Can VCs expect a lot from the new protein industry in China? Bits x Bites is the first venture capital corporation to focus on agriculture and food technology in China. Joseph Zhou, the company’s managing partner, shared how Bits x Bites has proven the answer to that question a resounding “yes!” Investments in China’s emerging protein industry are indeed proving to be lucrative and beneficial on many different levels.
Since its establishment three years ago, Bits x Bites has focused on investments in sustainable agriculture, animal and crop health, human nutrition, and alternative protein. It has collaborated with companies such as Tyson, the largest meat producer in the U.S., to invest in seed and Series A funding rounds from Israel-based start-ups to produce cultured meat.
Zhou also shared his insights into the opportunities and strategies of investing in alternative proteins, including plant-based, cultured meat, and meat substitutes with fermentation technologies.
A Window of Opportunity
Investors tend to look back and learn from history. As Zhou noted, lessons from investment experience in digital technology in the past few decades have been the key. Zhou also believes that the future of alternative protein based in synthetic biology and microbial fermentation will be the next main investment in the world following the mobile internet.
Thanks to breakthroughs in synthetic biology, the core technologies used in alternative protein including gene sequencing can now be accessed quite affordably. Additionally, advancements that allowed for structural cost reduction also laid the foundation for industry development.
On behalf of his company, Zhou stated, “If we enter now, we will soon see rapid development.” This comes from Zhou’s 12 years of experience in corporate banking, investment banking, and private equity.
Since its establishment in Shanghai in 2017, Bits x Bites has invested in 14 projects, half of which are in China. Last year, Zhou’s company received 200 pitches; 40% were from China. Zhou predicted that this year they would see the number doubled, and next year quadrupled.
From the production side, China has the most mature technology for fermentation production in food processing. Seventy percent of the world’s fermented products are, in fact, produced in China. Should companies, including the top synthetic biology companies from the U.S., want to expand their production capacity, they will inevitably have to come to China.
Though still in its infancy, the industry will march into the mainstream market within three years as the breakthrough of biotech evolves through the efforts of synthetic biology and machine learning improves. However, this will be under the condition of regulatory support.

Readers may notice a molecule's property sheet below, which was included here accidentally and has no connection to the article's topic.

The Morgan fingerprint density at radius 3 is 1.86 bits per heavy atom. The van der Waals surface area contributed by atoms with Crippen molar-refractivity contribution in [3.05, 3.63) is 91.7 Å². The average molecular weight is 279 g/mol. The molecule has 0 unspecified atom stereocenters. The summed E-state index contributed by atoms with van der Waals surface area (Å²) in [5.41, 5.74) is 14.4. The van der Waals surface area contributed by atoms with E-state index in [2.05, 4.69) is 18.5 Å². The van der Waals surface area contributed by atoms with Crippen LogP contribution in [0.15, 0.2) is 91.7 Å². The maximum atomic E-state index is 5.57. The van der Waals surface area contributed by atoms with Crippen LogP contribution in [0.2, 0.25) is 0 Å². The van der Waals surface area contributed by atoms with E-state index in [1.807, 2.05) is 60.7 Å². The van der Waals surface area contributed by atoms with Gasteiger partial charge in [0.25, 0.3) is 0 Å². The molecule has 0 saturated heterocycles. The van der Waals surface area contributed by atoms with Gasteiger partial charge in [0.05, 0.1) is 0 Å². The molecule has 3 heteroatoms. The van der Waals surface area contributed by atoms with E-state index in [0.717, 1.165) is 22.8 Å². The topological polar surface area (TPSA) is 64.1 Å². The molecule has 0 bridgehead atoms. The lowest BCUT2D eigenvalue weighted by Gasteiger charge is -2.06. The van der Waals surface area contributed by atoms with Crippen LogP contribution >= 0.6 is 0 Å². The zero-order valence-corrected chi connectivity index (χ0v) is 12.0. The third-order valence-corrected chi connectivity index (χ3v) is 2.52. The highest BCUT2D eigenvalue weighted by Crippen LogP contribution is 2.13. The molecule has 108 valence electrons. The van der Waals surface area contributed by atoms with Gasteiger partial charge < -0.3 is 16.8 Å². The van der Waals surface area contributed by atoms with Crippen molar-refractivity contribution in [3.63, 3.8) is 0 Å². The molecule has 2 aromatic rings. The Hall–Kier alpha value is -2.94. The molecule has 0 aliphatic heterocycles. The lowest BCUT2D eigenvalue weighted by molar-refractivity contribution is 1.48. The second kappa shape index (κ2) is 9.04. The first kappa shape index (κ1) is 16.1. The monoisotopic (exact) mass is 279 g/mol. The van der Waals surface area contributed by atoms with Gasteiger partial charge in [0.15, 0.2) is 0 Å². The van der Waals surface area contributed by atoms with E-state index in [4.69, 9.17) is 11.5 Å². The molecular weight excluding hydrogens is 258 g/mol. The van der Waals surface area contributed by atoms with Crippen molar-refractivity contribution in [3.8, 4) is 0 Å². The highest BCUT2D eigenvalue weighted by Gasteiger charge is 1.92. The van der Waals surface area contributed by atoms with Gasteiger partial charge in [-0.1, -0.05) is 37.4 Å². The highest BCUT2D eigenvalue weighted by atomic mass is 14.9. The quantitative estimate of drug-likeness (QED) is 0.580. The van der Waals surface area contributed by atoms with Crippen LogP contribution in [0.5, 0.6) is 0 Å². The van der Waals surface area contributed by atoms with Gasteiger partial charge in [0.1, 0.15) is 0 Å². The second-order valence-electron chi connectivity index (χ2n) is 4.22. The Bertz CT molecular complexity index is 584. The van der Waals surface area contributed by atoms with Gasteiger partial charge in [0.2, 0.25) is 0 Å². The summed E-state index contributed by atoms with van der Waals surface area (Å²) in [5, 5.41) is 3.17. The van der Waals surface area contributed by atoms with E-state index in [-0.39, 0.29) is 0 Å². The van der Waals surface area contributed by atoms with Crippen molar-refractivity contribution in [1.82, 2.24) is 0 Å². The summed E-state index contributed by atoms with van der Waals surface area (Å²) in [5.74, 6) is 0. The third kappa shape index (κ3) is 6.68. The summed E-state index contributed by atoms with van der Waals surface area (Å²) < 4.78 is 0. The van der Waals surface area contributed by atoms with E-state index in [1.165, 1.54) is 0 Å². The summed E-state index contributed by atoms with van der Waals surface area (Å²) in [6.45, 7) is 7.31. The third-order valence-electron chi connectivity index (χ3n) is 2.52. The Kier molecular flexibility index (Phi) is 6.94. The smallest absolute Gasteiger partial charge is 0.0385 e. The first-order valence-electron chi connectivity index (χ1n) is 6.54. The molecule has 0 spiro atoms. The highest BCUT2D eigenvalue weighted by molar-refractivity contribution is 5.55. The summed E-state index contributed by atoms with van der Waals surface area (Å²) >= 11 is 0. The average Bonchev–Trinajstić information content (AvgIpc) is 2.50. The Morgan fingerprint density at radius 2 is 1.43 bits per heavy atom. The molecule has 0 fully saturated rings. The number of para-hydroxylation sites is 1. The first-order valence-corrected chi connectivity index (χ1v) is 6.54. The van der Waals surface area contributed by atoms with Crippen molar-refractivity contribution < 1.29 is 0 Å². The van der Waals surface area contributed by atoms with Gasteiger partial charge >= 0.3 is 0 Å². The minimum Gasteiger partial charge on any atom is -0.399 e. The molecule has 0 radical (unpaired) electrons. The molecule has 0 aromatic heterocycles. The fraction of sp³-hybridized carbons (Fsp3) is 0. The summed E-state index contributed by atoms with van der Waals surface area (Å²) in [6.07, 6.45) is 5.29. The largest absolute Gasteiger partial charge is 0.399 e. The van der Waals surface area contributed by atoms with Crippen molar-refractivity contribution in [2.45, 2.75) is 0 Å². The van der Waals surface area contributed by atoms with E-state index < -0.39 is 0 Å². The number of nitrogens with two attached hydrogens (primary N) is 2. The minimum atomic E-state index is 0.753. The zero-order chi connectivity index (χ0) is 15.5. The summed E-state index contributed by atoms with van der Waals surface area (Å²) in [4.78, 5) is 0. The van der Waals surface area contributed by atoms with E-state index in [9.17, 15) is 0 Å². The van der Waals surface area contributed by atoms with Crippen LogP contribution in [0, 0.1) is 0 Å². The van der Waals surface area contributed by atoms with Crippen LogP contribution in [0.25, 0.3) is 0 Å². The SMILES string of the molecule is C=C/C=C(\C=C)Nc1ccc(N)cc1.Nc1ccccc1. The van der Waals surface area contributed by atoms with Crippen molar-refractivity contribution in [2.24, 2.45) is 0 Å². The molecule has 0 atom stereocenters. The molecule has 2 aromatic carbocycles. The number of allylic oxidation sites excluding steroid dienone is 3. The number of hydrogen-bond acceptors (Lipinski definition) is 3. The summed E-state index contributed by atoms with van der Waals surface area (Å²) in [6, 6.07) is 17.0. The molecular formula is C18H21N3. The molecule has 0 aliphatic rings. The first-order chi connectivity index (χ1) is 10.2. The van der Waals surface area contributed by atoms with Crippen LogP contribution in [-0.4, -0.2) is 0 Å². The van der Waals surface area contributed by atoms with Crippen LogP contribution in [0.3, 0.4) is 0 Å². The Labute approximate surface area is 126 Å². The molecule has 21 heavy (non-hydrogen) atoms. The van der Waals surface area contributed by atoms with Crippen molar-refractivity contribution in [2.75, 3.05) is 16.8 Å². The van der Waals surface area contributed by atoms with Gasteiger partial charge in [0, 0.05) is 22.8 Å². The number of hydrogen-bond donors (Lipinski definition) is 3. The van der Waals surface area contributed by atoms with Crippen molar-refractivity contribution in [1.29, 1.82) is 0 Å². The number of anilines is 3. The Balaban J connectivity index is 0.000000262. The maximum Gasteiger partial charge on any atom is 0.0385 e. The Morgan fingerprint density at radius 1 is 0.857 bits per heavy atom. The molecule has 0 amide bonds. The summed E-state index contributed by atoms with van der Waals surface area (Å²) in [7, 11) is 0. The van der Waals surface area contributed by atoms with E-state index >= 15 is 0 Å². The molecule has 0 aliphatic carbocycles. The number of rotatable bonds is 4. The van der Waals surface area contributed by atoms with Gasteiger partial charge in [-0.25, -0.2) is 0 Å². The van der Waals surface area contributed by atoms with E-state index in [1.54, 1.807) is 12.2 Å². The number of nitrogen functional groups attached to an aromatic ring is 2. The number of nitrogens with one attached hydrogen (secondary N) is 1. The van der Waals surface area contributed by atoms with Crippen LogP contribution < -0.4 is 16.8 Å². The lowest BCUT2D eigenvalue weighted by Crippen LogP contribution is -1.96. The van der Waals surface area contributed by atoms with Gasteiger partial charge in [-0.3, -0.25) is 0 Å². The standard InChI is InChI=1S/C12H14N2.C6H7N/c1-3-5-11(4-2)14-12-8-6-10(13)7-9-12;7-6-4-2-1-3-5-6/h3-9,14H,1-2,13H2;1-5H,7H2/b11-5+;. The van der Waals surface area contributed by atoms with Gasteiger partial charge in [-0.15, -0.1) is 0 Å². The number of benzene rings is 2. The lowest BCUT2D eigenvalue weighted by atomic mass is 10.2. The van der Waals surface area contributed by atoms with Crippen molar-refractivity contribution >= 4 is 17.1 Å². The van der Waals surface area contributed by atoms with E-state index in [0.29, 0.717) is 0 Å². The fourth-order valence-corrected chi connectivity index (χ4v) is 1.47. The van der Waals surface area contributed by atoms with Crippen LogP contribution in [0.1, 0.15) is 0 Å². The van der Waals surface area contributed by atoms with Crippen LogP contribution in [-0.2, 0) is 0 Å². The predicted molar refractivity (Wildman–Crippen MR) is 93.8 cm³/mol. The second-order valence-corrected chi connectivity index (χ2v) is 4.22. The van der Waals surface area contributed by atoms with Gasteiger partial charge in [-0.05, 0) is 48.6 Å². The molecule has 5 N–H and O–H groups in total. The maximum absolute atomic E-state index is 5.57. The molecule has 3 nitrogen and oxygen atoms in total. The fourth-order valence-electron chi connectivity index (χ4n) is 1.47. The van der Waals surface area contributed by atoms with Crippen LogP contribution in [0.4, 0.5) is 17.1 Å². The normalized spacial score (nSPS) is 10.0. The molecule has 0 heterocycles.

As a VC, Zhou and his team invest in projects at the early stage. From the Pre-A round to the A and B rounds, they are more inclined to invest in the middle-and upper-stream of the industry. The middle and upper-streams include patents, technological R&D, and innovation projects. Additionally, collaboration with large companies or “unicorns” help empower start-up companies.
According to data collected in China, there is probably more than $500 million USD worth of investments, and about 83% of it lies downstream, which means it goes more toward branding, products, or businesses models.
Zhou stated, “The food or agri-food industry is, at its core, driven by technology. We have been looking for the technology-driven projects that push the entire industry into 2.0 or even 3.0. But it will take some time to implement the know how needed for adapting it to the market.”
In Bits x Bites’ mission statement, the company expresses its belief that people are the future of good food. In Zhou’s words, “We invest in disruptive technologies, but we very much hope to bring such disruptive technologies to partners in the midstream and downstream of the industry to help and empower them.”
Good talent with great innovations must be properly funded at all stages by a plethora of investors in order to best contribute to the establishment of the entire ecosystem. By now, there are about 50 investors from VCs, PEs, and family funds worldwide that are stakeholders. While rounds A and B are more funded, the later rounds C, D, and Pre-IPO are largely dependent on the VCs, family funds, and CVCs of large companies.
Starting from investments in the organic farms in the north-western and north-eastern parts of China, Zhou’s company invested with the hope and belief of a sustainable future for generations to come. In previous interviews, Zhou once said the primary purpose of investing in the food industry is for his young son to grow up with an abundance of safe and nutritious food options.
Zhou stated with conviction that investment in the food industry is not about quick money, but the sustainability of that investment.